How many intercepts can a line have?

2 Answers
Apr 11, 2018

Answer:

see below

Explanation:

some lines may have no intercepts with the #x-# or with the #y-# axis.

this includes lines such as #y = 1/x#.
graph{1/x [-5.23, 5.23, -2.615, 2.616]}

there is no point on the graph where #x = 0#, since #1/0# is undefined. this means that there cannot be a #y-#intercept for this graph.

though the #y-#value does tend to #0# as #x# goes to the far right or far left (to #-oo# or #oo#), #y# never reaches #0#, since there is no number that you can divide #1# by to get #0#.

since there is no point on the graph where #y = 0#, there is no #x-#intercept for this graph.

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graphs where an #x-# or #y-# value is constant will have one intercept.

if the #x-# value is constant, and #x# is not #0#, then there will only be a #x-# intercept (where #y = 0#, and #x# is the constant).

if the #y-# value is constant, and #y# is not #0#, then there will only be a #y-# intercept (where #x = 0#, and #y# is the constant).

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all linear graphs, where #y = mx + c# and #m != 0#, either have one intercept with each axis or have one intercept with the origin where both axes cross.

graph{x + 3 [-10, 10, -5, 5]}
the graph #y = x + 3# has its #x-#intercept at #(-3,0)# and its #y-#intercept at #(0,3)#.

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all parabolas, where #x# has #2# real roots, have #2# #x-#intercepts. they may also have a #y-#intercept.

graph{x^2 - 2 [-10, 10, -5, 5]}

the roots of the graph are the points where #y# is #0#, and the solutions for #x# are the #x-#coordinates at these points.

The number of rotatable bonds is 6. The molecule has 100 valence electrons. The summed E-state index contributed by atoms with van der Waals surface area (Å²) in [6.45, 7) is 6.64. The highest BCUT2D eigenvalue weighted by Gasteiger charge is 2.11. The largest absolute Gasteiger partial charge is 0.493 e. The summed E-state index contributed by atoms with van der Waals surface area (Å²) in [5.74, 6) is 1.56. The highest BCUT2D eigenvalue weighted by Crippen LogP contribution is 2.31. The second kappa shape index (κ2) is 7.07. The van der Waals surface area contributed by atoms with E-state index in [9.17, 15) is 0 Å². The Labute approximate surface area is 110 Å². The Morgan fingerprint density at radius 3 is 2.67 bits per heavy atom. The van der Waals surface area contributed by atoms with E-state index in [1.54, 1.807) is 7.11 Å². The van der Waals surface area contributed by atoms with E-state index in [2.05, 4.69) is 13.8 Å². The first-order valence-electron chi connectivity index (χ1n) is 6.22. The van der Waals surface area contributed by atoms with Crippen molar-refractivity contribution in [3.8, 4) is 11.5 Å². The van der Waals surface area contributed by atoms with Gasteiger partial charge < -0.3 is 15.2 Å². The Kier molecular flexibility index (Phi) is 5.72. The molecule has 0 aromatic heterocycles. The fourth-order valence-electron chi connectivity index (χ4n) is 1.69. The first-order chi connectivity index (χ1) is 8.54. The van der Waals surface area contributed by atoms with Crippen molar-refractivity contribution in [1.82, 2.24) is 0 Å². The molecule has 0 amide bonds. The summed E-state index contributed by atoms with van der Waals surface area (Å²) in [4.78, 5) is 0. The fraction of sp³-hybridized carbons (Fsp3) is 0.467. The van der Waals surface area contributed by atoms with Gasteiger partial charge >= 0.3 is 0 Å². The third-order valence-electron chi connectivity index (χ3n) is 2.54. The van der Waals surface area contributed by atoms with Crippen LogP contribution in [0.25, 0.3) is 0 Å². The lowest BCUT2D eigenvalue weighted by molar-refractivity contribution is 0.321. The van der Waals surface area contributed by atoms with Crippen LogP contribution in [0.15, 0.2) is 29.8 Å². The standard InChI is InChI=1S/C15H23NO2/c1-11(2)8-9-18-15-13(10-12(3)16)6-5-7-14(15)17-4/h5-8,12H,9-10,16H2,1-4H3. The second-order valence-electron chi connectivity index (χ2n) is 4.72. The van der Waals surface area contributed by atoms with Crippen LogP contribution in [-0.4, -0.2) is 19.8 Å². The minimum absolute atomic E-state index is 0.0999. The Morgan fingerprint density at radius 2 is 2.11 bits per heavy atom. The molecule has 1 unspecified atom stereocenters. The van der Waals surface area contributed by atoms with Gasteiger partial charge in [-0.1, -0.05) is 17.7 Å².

the graph shown is #y = x^2 - 2#; its roots are #(-sqrt2,0)# and #(sqrt2,0)#

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there are examples of graphs with many more #x-# and #y-# intercepts.

the last example in this answer will be some with infinite #x#-intercepts.

the graphs of #y = sin x#, #y = cos x# and #y = tan x# all repeat periodically. this means that they meet the #x-#axis at set intervals, and at an infinite number of points.

graph{sin x [-10, 10, -5, 5]}

the graph of sin #x#, for example, has an #x-#intercept at every #180^@# on the #x-#axis.

Apr 11, 2018

Answer:

It is possible for a line to have an infinite number of intercepts with the #x# or #y#-axis.

Explanation:

It is possible for a line to have an infinite number of intercepts with the #x# or #y#-axis.

The line #x=0# has an infinite number of intercepts with the #y#-axis.

The line #y=0# has an infinite number of intercepts with the #x#-axis.

Any line of the format

#y=mx+b#

where #mne0# has exactly one #y#-intercept and one #x#-intercept. If #b=0#, then both the #x# and #y#-intercepts are at the origin #(0,0)#.